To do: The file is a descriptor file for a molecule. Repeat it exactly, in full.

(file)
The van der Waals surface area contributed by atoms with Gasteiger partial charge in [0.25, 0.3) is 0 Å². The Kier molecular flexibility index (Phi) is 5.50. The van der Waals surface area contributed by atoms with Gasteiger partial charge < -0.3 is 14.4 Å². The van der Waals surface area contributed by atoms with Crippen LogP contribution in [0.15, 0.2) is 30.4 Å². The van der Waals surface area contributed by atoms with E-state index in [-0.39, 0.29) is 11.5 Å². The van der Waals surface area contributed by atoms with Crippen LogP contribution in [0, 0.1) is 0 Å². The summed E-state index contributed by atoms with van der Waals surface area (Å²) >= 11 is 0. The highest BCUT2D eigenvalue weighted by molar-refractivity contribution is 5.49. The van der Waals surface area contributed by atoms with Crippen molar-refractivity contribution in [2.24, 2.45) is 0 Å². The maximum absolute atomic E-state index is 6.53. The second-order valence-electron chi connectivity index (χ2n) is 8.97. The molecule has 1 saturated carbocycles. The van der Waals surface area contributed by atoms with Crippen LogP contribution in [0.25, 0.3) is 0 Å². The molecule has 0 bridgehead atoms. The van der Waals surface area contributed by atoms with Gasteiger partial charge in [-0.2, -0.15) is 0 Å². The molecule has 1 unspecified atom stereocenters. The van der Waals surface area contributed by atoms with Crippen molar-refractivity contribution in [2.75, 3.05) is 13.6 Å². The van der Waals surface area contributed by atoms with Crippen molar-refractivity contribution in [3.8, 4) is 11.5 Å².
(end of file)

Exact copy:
The van der Waals surface area contributed by atoms with Gasteiger partial charge in [0.25, 0.3) is 0 Å². The Kier molecular flexibility index (Phi) is 5.50. The van der Waals surface area contributed by atoms with Gasteiger partial charge < -0.3 is 14.4 Å². The van der Waals surface area contributed by atoms with Crippen LogP contribution in [0.15, 0.2) is 30.4 Å². The van der Waals surface area contributed by atoms with E-state index in [-0.39, 0.29) is 11.5 Å². The van der Waals surface area contributed by atoms with Crippen LogP contribution in [0, 0.1) is 0 Å². The summed E-state index contributed by atoms with van der Waals surface area (Å²) >= 11 is 0. The highest BCUT2D eigenvalue weighted by molar-refractivity contribution is 5.49. The van der Waals surface area contributed by atoms with Crippen molar-refractivity contribution in [2.24, 2.45) is 0 Å². The maximum absolute atomic E-state index is 6.53. The second-order valence-electron chi connectivity index (χ2n) is 8.97. The molecule has 1 saturated carbocycles. The van der Waals surface area contributed by atoms with Crippen LogP contribution in [0.25, 0.3) is 0 Å². The molecule has 0 bridgehead atoms. The van der Waals surface area contributed by atoms with Gasteiger partial charge in [-0.2, -0.15) is 0 Å². The molecule has 1 unspecified atom stereocenters. The van der Waals surface area contributed by atoms with Crippen molar-refractivity contribution in [2.75, 3.05) is 13.6 Å². The van der Waals surface area contributed by atoms with Crippen molar-refractivity contribution in [3.8, 4) is 11.5 Å².